Building your own

Parts list For a Thermal Flashlight with 3.6 V Melexis Sensor and Common Anode LED.



_Note: The goal of this file is to be a place to download everything without pursuing other links. If there are changes or updates please feel free to add and re-upload. If the file is missing anything, please comment below. You might notice that this is for the 5v Melexis, but it will work for either without issues.

Alternative variations of the Flashlight can be made with a 5.5V Melexis Sensor and Common Cathode LED. For the 5.5 V sensor follow this diagram: For the common cathode circuit board follow this diagram:

Links to purchasing equipment:

Consumable Parts:

If you are starting an electronics kit from scratch:

  • a 40Watt soldering Iron (if you want it to be permanent otherwise duct tape or Velcro works temporarily)
  • hookup wire (solid not stranded- 22 or 24 gauge, you can get this at Radio Shack)
  • pliers called "wire strippers" to get the plastic wrap off the hookup wire (can get at Radio Shack)
  • solder for 40Watt iron, lead-free.
  • a breadboard (1 per flashlight). If you aren't soldering: If you are soldering:
  • a USB cable to connect the arduino to the computer via USB for power 5Volts (can get at Radio Shack)
  • household sponge for cleaning solder off tip
  • 9 volt battery with connector wires (can get at Radio Shack- 1 per flashlight)

Cost: ~$40-$60

These research notes will be integrated into this page to provide instructions on building and using your own thermal flashlight:

Several meetups have been organized to build and test thermal flashlights, at RISD (Providence, RI) and in Brooklyn, NY. We are organizing one now in Somerville, MA:

Thermal flashlight heatmaps

Thermal Fishing Bob

The thermal fishing bob project develops a DIY technology to visualize changes in water temperature, which can indicate water pollution via industrial sources or sewage

The fishing bob is designed simply enough that anyone can build it and its components can be easily obtained from Home Depot and Radio Shack.

Project Goals:

To produce a cheaply made, easy to use piece of technology to track temperature changes in water. And to produce a product that can be easily altered to suit many innovative needs.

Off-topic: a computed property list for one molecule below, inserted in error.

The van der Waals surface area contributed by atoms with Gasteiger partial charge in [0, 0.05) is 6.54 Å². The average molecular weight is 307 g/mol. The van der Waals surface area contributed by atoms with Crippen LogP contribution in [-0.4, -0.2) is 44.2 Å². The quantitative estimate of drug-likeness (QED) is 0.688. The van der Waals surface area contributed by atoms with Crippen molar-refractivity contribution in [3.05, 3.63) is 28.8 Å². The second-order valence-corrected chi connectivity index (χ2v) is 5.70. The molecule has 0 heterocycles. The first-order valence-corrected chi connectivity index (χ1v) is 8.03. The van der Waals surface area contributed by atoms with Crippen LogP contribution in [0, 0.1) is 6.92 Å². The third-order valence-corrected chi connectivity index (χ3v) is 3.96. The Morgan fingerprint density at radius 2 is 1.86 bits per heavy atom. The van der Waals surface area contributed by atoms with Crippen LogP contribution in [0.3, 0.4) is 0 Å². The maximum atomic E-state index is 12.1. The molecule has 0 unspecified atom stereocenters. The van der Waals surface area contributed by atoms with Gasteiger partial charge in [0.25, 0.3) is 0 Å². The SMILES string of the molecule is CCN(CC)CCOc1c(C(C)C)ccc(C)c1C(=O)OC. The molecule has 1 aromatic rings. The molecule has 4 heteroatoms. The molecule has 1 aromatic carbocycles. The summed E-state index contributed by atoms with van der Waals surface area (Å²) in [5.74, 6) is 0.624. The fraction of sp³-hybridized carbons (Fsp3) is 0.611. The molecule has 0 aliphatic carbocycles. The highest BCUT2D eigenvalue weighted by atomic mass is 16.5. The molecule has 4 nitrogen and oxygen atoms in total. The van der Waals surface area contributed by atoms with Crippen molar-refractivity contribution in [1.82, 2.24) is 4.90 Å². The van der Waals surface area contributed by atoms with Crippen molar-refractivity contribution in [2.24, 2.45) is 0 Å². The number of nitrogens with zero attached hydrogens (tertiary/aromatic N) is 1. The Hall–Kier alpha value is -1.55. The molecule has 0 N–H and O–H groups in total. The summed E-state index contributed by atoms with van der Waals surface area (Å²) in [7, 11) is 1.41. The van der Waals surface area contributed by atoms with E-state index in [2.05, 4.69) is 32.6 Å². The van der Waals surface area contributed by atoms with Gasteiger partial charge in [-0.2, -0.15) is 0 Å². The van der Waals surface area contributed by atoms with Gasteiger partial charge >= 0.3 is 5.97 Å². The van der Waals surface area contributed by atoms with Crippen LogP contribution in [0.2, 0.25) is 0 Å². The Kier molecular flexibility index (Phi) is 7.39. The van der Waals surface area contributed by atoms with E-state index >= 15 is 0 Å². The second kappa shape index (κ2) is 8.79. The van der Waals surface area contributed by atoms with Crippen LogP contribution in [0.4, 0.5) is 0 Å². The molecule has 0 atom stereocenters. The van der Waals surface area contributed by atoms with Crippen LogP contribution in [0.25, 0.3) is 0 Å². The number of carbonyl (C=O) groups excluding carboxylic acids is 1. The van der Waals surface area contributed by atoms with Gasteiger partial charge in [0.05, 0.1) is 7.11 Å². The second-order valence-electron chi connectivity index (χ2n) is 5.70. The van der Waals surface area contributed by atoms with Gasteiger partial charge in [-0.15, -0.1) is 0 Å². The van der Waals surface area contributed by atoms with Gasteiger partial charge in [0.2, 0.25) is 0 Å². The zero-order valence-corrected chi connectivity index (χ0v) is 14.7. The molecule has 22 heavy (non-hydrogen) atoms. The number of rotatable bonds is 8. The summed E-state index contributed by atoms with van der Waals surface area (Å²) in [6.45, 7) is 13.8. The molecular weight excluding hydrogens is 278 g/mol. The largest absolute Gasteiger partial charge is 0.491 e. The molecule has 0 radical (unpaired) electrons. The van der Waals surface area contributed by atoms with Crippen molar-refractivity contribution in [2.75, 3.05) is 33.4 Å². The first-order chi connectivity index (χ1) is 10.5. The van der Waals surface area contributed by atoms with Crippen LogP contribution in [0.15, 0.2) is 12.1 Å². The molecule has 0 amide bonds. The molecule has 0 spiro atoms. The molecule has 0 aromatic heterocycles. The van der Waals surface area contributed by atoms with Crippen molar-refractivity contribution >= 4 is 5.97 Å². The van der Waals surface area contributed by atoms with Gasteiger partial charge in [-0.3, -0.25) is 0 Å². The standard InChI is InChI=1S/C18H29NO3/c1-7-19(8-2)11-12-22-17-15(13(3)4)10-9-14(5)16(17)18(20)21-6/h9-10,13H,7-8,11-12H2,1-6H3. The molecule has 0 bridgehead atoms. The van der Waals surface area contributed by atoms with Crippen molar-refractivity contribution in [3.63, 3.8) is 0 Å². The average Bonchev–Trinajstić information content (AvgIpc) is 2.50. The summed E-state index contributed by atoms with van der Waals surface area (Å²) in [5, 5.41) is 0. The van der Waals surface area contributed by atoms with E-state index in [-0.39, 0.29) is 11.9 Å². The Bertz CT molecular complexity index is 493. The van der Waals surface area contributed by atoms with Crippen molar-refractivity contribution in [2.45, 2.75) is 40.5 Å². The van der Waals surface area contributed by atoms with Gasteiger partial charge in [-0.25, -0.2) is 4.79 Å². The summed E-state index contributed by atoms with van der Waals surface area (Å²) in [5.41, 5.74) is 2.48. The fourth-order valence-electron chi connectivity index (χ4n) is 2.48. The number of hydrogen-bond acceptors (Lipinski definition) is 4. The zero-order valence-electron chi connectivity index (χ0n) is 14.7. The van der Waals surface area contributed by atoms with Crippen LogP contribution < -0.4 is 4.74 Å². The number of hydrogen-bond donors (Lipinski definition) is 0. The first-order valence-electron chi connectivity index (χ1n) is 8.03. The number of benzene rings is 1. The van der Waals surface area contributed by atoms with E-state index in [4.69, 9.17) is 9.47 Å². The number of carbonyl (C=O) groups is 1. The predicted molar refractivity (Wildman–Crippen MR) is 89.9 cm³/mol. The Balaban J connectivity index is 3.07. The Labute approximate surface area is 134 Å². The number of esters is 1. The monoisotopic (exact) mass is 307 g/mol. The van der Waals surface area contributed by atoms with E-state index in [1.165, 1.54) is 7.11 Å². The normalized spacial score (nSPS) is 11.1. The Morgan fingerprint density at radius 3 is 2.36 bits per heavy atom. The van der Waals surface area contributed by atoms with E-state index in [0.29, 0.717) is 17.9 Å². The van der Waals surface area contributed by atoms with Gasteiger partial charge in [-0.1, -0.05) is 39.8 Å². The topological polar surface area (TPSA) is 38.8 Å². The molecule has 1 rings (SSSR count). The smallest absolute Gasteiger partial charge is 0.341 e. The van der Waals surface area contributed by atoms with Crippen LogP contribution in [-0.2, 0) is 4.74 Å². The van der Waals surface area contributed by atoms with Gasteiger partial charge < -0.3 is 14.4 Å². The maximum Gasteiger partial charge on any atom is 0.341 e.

Research URL’s:

First iteration of the Thermal Fishing Bob developed in Sara Wylie’s class at RISD:

Second iteration of the Thermal Fishing Bob developed at 2014 Barnraising:

First long exposure pictures with the fishing bob:

First Field test of the Fishing Bob

Research Notes on development workshops MIT


Northeastern University

Research notes on towing the tool

Next steps on developing the tool

Building Your Own:

How To Guide


The fishing bob’s tech is sealed within a waterproofed translucent container, a Koolaid mix container will do, with only the thermistor poking out the bottom (sealed around the edges with hot glue). The fishing bob is then wrapped in foam so that it floats, attached to a reel so it can be pulled, and dropped in the water. The thermistor reads changes in temperature and the LED within the fishing bob causes the fishing bob to change color in accordance with the temperature. The readings are recorded on the Arduino inside, which can then be read once it is plugged into a computer.

While the fishing bob is being dragged across the water long exposure photos are being taken to create a “light painting” of the temperature gradient. One neat way to make these long exposure images is to use glowdoodle from MIT.


Thermal Fishing Bob Arduino Sketch Can Be Found Here:

Next Steps:

I am currently working with Sara Wylie on a project to make the thermal fishing bob towable behind a kayak. In previous testing the fishing bobs tended to submerge and become water damaged so we are working on a prototype that would be set into a floatation device. One concept is to wrap two fishing bobs in foam and set them into the legholes of a child’s floatie, duct taping them into place. The first test was successful, the fishing bobs stayed in place above the water and there was no noticeable water damage. A second idea is to attach three fishing bobs to a foam sled/boogie board with thermistors of differing lengths to take a 3D image of the thermal gradient. This idea has yet to be tested. A third idea is to utilize ideas from the coqui to transform the thermal fishing bob into a conductivity fishing bob. This idea is still in the brainstorming stage, but we will be building a prototype soon.



Thermal plume along the Charles River


Fishing bob made at MIT workshop from a soda cup


Thermal fishing bob circuit


Fishing bobs ready to go


Fishing bob being lowered into the river



First prototype of towable fishing bob

Tags: thermal-photography thermal-flashlight thermal-camera thermal-fishing-bob tabbed:notes tabbed:wikis tool